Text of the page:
For a gamer, few things are more annoying than loading up your favorite multiplayer game only to be met with lag so bad it makes the game unplayable.
Needless to say, every split-second counts in a multiplayer match, so any extra delay caused by lag can mean either victory or defeat. And while lag can never be eliminated completely, it can be minimized, which is precisely what we’ll be going over in this article.
Read on for some useful tips as to how you can reduce in-game lag and improve your chances of winning, or just improve your overall experience when playing something in co-op or when trying out a game streaming service.
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What Is Ping?
While the two terms may be used interchangeably, “ping” and “lag” are actually two entirely different things.
Ping is a networking utility designed to measure latency, whereas lag simply refers to latency itself. The software measures the time it takes for a device to communicate with another device (usually a server), and the name “ping” is derived from sonar terminology – you’ve undoubtedly seen how a radar “pings” an object’s location, be it in a game or a film.
Obviously, your PC doesn’t send out radio pulses, but it does contact another machine by sending an echo request packet and then waiting for a response. That said, you can see why the software is called Ping.
After your device gets the “echo” back, the time it took for said echo to arrive after the echo request packet had been sent is then expressed in milliseconds as latency. So, when someone asks about how high your ping is, what they’re really asking is how high your latency is.
Now, the reason as to why high latency is damaging to your online gaming experience is quite obvious – high latency means you’ll be getting data a bit later than the other players who have lower latency, which can end up making you seem slower.
So, what can you do to minimize your latency/lag?
A Wired Ethernet Connection Is Always Better
Wi-Fi is so commonplace these days that it’s easy to forget that wired connections were the only real option for PCs in the past. And while Wi-Fi may be more convenient, it also has some downsides. As you may have guessed, latency is one of them.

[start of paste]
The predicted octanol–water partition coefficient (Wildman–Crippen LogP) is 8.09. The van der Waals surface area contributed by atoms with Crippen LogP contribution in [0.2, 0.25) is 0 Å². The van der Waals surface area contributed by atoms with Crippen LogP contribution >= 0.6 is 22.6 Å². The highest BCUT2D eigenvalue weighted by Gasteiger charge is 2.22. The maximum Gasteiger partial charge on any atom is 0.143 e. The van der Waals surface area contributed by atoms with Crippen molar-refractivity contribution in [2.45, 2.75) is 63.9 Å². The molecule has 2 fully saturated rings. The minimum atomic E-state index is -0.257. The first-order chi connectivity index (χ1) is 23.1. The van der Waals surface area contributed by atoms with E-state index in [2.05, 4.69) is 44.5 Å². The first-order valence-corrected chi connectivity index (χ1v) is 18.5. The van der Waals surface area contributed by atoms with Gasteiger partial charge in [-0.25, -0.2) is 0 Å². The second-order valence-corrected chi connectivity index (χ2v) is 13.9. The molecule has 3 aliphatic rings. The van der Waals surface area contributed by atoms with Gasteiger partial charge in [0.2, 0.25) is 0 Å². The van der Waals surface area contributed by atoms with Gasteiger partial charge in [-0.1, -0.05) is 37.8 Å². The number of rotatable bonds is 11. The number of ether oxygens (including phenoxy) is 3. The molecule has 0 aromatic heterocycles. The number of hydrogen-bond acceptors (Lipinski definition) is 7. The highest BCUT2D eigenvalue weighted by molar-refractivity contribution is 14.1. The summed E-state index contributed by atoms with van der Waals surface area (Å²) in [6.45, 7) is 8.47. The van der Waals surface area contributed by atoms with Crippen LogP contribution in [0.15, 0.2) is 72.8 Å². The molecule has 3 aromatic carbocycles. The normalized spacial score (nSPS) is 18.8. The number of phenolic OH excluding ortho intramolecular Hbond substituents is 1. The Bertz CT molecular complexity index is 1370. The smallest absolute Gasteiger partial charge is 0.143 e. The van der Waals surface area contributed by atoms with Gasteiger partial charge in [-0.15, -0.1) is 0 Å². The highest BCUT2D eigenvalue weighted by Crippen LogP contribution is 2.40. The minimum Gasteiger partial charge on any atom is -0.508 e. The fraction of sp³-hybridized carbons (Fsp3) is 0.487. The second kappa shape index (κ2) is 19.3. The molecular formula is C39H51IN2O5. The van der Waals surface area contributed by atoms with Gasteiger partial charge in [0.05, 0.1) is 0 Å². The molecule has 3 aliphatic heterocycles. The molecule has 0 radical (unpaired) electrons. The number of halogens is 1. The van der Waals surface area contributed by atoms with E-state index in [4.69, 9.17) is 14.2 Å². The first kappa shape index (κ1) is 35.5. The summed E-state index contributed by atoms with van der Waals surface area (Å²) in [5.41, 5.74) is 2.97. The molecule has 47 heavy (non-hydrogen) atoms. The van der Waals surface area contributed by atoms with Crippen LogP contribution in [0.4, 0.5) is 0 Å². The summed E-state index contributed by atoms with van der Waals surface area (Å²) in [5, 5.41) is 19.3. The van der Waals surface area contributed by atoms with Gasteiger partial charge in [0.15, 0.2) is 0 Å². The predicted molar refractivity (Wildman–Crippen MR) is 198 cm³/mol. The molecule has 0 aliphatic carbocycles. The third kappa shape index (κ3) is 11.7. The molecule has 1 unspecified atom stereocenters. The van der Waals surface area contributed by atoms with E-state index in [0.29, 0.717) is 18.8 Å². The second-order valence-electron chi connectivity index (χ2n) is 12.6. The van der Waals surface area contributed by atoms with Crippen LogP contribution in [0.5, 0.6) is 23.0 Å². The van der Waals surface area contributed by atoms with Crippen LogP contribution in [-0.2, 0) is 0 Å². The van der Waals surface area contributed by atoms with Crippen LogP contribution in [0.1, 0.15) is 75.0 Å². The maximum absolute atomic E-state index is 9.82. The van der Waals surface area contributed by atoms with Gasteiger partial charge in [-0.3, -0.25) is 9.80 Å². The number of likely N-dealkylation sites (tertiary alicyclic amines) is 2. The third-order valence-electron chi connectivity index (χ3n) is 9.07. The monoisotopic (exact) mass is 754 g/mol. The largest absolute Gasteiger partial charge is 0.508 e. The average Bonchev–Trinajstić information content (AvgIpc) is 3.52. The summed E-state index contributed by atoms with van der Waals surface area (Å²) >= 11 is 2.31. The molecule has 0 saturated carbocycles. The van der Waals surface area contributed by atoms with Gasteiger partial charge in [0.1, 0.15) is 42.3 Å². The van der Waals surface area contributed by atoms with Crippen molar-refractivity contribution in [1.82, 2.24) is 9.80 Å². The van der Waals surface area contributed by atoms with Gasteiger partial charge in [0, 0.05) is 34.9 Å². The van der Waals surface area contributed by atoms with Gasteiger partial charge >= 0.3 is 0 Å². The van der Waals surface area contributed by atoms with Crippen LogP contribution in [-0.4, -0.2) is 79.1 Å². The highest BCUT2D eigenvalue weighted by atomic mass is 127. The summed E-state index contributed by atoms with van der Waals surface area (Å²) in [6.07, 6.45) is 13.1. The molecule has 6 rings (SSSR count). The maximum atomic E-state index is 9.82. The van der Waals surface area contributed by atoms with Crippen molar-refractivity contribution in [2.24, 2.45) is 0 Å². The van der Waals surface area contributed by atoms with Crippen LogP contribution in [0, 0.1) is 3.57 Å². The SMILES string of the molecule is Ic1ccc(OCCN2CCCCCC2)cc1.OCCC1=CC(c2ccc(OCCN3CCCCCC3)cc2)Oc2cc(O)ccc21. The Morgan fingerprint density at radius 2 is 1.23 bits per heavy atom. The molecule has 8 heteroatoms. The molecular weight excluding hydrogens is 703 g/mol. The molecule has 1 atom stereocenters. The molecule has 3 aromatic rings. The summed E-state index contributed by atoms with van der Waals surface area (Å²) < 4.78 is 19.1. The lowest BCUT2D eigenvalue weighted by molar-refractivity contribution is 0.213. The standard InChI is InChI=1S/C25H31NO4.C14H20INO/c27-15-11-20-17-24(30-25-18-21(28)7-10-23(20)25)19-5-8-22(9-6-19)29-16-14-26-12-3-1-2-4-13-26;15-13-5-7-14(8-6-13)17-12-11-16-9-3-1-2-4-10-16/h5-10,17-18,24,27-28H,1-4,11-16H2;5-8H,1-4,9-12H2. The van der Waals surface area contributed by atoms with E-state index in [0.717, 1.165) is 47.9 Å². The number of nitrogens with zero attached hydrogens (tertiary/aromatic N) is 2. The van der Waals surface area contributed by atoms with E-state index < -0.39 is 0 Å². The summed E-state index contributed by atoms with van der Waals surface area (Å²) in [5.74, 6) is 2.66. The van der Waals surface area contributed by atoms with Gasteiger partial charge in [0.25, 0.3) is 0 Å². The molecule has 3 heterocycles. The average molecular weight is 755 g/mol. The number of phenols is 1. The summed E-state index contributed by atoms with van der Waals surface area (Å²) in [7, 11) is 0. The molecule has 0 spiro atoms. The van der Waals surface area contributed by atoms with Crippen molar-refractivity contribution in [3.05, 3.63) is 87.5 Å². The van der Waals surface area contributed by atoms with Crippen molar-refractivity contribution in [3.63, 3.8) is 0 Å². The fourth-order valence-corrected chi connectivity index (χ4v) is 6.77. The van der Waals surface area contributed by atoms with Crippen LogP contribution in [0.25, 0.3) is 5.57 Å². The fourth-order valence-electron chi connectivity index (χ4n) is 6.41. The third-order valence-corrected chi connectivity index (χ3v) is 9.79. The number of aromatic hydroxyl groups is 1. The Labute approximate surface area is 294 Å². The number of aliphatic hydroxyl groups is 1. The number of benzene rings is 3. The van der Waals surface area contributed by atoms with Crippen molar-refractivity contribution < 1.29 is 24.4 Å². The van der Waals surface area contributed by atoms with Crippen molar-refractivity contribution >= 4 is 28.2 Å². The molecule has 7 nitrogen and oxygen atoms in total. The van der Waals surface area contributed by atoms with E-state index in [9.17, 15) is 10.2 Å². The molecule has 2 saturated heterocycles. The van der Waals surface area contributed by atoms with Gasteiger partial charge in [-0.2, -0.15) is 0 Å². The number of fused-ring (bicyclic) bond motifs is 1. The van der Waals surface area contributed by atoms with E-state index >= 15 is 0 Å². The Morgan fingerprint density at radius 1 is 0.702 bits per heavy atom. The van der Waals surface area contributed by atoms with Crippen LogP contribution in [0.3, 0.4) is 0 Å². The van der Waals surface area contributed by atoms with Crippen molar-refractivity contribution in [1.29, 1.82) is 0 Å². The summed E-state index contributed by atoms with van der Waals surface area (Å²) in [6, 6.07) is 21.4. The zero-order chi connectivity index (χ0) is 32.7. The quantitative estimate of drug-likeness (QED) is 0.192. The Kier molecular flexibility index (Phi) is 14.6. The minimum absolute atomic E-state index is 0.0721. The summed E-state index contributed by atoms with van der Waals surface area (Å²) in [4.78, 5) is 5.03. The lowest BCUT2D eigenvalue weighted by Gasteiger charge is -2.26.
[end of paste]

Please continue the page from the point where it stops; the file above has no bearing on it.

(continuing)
First and foremost, Wi-Fi is always dealing with interference, including other routers and all the wireless devices in your vicinity. On top of that, the wireless signal also has to pass through physical obstacles, and walls can contribute a lot to your latency.
In contrast, a wired connection doesn’t have to deal with any such interference, so it’s much faster. All modern motherboards come with at least one Ethernet port, so you don’t have to worry about buying any expensive expansion cards just for the sake of using a wired connection.
So, try out a wired connection and see if it helps with the lag. If it doesn’t, there is likely another problem that’s causing high latency.
Improving Your WiFi Connection
If you can’t set up a wired connection on your PC for whatever reason, you can still improve your wireless connection in several ways.
First, you can try using the 5G band on your modem/router. Since this band operates at a higher frequency (5 GHz), it will pick up less interference than the standard 2.4 GHz band, which is used by most devices. Moreover, the 5 GHz signal can pass through obstacles more easily, although it does come with the downside of a shorter signal range.
If you’re too far away from your router, a Wi-Fi extender can help improve signal coverage. However, before you go spending money on Wi-Fi extenders or 5G modems, it’s best to try out a couple more things that could potentially help.
Try the following: